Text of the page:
Background. WiFi backscattering can enable direct connectivity of IoT devices with commodity WiFi hardware at low power. However, most existing work in this area has overlooked the importance of synchronization and, as a result, accepted either limited range between the transmitter and the IoT device, reduced throughput via bit repetition, or both.
In response to this limitation, researchers from UC San Diego developed SyncScatter, the first fully-WiFi-compatible symbol-level synchronized, longdistance, extremely low-powered backscatter system. SyncScatter is the integrated circuit-based backscattering platform that can enable symbol-level synchronization through a hierarchical wakeup and synchronization protocol, which works up to theoretical sensitivity levels.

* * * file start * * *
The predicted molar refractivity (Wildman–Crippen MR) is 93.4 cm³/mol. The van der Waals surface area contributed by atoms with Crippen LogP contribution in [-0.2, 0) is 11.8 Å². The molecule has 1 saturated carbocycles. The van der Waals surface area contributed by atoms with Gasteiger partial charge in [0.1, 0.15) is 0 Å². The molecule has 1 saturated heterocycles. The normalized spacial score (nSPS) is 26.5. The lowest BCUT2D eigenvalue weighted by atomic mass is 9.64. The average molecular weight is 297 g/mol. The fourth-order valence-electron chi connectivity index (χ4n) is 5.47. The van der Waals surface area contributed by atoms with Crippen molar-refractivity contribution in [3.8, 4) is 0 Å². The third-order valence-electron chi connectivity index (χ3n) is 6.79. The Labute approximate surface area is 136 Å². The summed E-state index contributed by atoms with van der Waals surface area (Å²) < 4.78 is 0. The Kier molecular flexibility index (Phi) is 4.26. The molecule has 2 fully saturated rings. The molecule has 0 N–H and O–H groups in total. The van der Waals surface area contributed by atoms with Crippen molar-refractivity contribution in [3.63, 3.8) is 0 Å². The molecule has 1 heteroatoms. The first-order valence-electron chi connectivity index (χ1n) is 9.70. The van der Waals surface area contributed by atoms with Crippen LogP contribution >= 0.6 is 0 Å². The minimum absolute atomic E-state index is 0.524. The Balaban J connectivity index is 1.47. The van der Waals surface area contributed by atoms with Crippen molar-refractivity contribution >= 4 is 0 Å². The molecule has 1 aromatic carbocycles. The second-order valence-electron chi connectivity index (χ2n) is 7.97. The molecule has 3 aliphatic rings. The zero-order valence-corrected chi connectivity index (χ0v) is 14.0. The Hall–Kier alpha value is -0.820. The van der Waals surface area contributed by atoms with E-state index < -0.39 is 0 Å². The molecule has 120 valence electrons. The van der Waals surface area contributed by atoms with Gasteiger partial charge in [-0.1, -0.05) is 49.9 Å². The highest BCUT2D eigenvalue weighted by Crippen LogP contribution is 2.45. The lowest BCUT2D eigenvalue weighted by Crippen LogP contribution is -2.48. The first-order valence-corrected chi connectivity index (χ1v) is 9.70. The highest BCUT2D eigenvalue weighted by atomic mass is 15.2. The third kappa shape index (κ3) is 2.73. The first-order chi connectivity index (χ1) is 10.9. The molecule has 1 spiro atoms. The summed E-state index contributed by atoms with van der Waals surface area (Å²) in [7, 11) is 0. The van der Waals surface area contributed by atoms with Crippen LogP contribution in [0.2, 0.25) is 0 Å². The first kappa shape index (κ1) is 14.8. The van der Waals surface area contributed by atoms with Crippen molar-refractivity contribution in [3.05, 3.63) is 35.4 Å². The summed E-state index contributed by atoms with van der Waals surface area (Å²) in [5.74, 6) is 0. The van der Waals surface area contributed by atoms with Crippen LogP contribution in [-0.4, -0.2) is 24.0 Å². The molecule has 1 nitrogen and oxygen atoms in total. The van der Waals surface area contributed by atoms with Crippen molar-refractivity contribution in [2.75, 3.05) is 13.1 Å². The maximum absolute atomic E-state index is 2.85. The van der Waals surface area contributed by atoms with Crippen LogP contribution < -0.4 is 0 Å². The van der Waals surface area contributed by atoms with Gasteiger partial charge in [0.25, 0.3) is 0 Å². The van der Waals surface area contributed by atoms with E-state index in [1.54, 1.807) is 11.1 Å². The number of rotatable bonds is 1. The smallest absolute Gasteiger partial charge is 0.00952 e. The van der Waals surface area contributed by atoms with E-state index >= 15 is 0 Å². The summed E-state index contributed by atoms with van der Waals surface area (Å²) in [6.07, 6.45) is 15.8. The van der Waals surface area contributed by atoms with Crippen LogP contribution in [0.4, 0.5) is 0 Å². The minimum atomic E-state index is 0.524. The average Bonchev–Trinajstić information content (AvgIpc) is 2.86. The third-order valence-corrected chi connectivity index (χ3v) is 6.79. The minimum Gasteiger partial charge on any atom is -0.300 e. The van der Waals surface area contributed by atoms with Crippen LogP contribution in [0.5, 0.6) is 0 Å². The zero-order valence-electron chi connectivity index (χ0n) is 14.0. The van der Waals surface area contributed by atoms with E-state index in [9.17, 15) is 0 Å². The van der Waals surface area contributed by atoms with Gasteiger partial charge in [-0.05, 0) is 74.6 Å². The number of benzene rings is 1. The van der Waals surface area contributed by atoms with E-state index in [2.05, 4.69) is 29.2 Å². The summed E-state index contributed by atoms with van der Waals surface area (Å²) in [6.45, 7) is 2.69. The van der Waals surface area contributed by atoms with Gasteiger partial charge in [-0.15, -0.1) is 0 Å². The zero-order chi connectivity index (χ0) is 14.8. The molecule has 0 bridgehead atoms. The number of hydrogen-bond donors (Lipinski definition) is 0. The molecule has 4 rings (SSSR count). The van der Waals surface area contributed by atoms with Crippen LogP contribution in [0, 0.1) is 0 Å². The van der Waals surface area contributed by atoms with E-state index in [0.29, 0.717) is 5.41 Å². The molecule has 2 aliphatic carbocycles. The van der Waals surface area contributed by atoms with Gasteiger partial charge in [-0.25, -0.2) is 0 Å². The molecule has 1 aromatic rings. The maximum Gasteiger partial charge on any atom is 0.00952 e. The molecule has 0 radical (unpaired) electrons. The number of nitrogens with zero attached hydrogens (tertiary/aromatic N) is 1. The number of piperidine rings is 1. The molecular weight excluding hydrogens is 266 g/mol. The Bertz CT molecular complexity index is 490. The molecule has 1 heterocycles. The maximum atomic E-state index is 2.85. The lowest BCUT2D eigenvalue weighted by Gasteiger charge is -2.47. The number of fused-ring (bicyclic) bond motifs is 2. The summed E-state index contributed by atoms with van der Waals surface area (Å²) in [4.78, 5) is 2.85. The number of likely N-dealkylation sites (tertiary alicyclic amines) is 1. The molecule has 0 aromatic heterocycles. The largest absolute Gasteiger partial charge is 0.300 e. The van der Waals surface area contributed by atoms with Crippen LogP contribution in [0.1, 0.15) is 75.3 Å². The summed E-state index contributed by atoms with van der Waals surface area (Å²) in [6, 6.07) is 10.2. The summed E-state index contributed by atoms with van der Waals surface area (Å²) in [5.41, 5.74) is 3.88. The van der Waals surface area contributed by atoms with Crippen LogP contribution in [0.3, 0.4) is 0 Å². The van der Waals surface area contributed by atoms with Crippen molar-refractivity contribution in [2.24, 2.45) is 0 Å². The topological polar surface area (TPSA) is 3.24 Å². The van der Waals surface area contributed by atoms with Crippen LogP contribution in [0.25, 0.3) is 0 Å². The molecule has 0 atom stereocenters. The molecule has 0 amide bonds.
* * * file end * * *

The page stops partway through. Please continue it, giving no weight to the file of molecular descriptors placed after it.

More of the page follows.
Syncscatter encodes the IoT device data on the incident wifi signals and backscatters them as valid Wi-Fi signals. It detects and synchronizes to the incident signals using a novel wake-up receiver architecture that is compatible with the Wi-Fi standards. The developed IC can work with commercial off the shelf devices.
Furthermore, SyncScatter can support multiple IoT devices to co-exist without interfering with each other. SyncScatter is designed on a custom ASIC, enabling ultra-low-power consumption.
Internet of Things.
UC San Diego is seeking partnerships to commercialize this technology.